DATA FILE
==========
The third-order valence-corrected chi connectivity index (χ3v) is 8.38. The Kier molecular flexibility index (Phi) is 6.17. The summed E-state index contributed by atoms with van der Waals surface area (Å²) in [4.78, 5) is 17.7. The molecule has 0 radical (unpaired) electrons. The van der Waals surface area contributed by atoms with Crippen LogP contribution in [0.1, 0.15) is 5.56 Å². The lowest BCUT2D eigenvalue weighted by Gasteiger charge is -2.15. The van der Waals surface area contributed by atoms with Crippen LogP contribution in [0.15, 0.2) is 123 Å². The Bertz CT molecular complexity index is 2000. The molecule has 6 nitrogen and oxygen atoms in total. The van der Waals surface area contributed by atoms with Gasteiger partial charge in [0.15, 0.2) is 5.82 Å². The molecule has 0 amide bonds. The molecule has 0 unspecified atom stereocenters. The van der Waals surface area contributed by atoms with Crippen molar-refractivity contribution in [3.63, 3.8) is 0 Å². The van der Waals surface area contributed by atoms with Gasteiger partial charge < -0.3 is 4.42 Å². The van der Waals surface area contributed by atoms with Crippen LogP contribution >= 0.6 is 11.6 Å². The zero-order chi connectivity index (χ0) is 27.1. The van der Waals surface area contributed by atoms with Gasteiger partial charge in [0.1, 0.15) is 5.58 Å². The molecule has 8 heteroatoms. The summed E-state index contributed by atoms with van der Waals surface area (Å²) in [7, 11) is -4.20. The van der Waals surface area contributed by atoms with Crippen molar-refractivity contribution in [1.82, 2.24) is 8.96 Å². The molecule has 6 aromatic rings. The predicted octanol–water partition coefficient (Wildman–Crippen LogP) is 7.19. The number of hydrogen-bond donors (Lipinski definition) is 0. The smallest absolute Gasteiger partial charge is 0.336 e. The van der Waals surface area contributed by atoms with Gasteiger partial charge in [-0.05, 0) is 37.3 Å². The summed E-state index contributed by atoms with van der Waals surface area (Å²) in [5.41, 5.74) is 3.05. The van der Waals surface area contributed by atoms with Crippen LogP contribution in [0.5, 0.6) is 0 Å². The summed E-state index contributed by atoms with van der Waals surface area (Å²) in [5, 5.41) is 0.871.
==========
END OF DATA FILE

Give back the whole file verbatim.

The third-order valence-corrected chi connectivity index (χ3v) is 8.38. The Kier molecular flexibility index (Phi) is 6.17. The summed E-state index contributed by atoms with van der Waals surface area (Å²) in [4.78, 5) is 17.7. The molecule has 0 radical (unpaired) electrons. The van der Waals surface area contributed by atoms with Crippen LogP contribution in [0.1, 0.15) is 5.56 Å². The lowest BCUT2D eigenvalue weighted by Gasteiger charge is -2.15. The van der Waals surface area contributed by atoms with Crippen LogP contribution in [0.15, 0.2) is 123 Å². The Bertz CT molecular complexity index is 2000. The molecule has 6 nitrogen and oxygen atoms in total. The van der Waals surface area contributed by atoms with Gasteiger partial charge in [0.15, 0.2) is 5.82 Å². The molecule has 0 amide bonds. The molecule has 0 unspecified atom stereocenters. The van der Waals surface area contributed by atoms with Crippen molar-refractivity contribution in [3.63, 3.8) is 0 Å². The van der Waals surface area contributed by atoms with Gasteiger partial charge < -0.3 is 4.42 Å². The van der Waals surface area contributed by atoms with Crippen LogP contribution >= 0.6 is 11.6 Å². The zero-order chi connectivity index (χ0) is 27.1. The van der Waals surface area contributed by atoms with Gasteiger partial charge in [0.1, 0.15) is 5.58 Å². The molecule has 8 heteroatoms. The summed E-state index contributed by atoms with van der Waals surface area (Å²) in [7, 11) is -4.20. The van der Waals surface area contributed by atoms with Crippen molar-refractivity contribution in [1.82, 2.24) is 8.96 Å². The molecule has 6 aromatic rings. The predicted octanol–water partition coefficient (Wildman–Crippen LogP) is 7.19. The number of hydrogen-bond donors (Lipinski definition) is 0. The smallest absolute Gasteiger partial charge is 0.336 e. The van der Waals surface area contributed by atoms with Gasteiger partial charge in [-0.05, 0) is 37.3 Å². The summed E-state index contributed by atoms with van der Waals surface area (Å²) in [5.41, 5.74) is 3.05. The van der Waals surface area contributed by atoms with Crippen LogP contribution in [0.5, 0.6) is 0 Å². The summed E-state index contributed by atoms with van der Waals surface area (Å²) in [5, 5.41) is 0.871.